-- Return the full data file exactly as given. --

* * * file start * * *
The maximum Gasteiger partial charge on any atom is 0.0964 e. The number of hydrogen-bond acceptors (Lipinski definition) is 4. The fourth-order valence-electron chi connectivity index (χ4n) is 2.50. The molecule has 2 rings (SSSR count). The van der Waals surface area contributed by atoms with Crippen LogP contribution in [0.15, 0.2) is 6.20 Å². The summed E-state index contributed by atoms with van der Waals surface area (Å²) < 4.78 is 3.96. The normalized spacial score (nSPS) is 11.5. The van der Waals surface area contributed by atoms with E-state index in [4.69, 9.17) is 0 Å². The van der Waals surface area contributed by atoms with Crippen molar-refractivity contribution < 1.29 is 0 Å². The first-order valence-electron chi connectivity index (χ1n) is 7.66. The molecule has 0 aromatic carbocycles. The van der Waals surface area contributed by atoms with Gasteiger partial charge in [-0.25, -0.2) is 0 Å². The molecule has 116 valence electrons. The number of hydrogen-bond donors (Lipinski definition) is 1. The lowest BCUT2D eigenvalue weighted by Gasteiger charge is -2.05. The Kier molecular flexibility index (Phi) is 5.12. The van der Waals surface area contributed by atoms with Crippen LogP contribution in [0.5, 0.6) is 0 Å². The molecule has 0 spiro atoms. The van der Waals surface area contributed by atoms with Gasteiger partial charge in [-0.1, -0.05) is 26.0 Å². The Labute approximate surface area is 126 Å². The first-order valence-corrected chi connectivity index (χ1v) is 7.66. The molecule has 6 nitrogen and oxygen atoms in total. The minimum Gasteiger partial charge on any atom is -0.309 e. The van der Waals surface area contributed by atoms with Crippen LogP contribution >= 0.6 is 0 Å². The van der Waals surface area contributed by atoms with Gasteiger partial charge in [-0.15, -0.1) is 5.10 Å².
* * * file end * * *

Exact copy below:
The maximum Gasteiger partial charge on any atom is 0.0964 e. The number of hydrogen-bond acceptors (Lipinski definition) is 4. The fourth-order valence-electron chi connectivity index (χ4n) is 2.50. The molecule has 2 rings (SSSR count). The van der Waals surface area contributed by atoms with Crippen LogP contribution in [0.15, 0.2) is 6.20 Å². The summed E-state index contributed by atoms with van der Waals surface area (Å²) < 4.78 is 3.96. The normalized spacial score (nSPS) is 11.5. The van der Waals surface area contributed by atoms with E-state index in [4.69, 9.17) is 0 Å². The van der Waals surface area contributed by atoms with Crippen molar-refractivity contribution < 1.29 is 0 Å². The first-order valence-electron chi connectivity index (χ1n) is 7.66. The molecule has 0 aromatic carbocycles. The van der Waals surface area contributed by atoms with Gasteiger partial charge in [-0.25, -0.2) is 0 Å². The molecule has 116 valence electrons. The number of hydrogen-bond donors (Lipinski definition) is 1. The lowest BCUT2D eigenvalue weighted by Gasteiger charge is -2.05. The Kier molecular flexibility index (Phi) is 5.12. The van der Waals surface area contributed by atoms with Crippen LogP contribution in [0.5, 0.6) is 0 Å². The molecule has 0 spiro atoms. The van der Waals surface area contributed by atoms with Gasteiger partial charge in [-0.1, -0.05) is 26.0 Å². The Labute approximate surface area is 126 Å². The first-order valence-corrected chi connectivity index (χ1v) is 7.66. The molecule has 6 nitrogen and oxygen atoms in total. The minimum Gasteiger partial charge on any atom is -0.309 e. The van der Waals surface area contributed by atoms with Crippen LogP contribution >= 0.6 is 0 Å². The van der Waals surface area contributed by atoms with Gasteiger partial charge in [-0.15, -0.1) is 5.10 Å².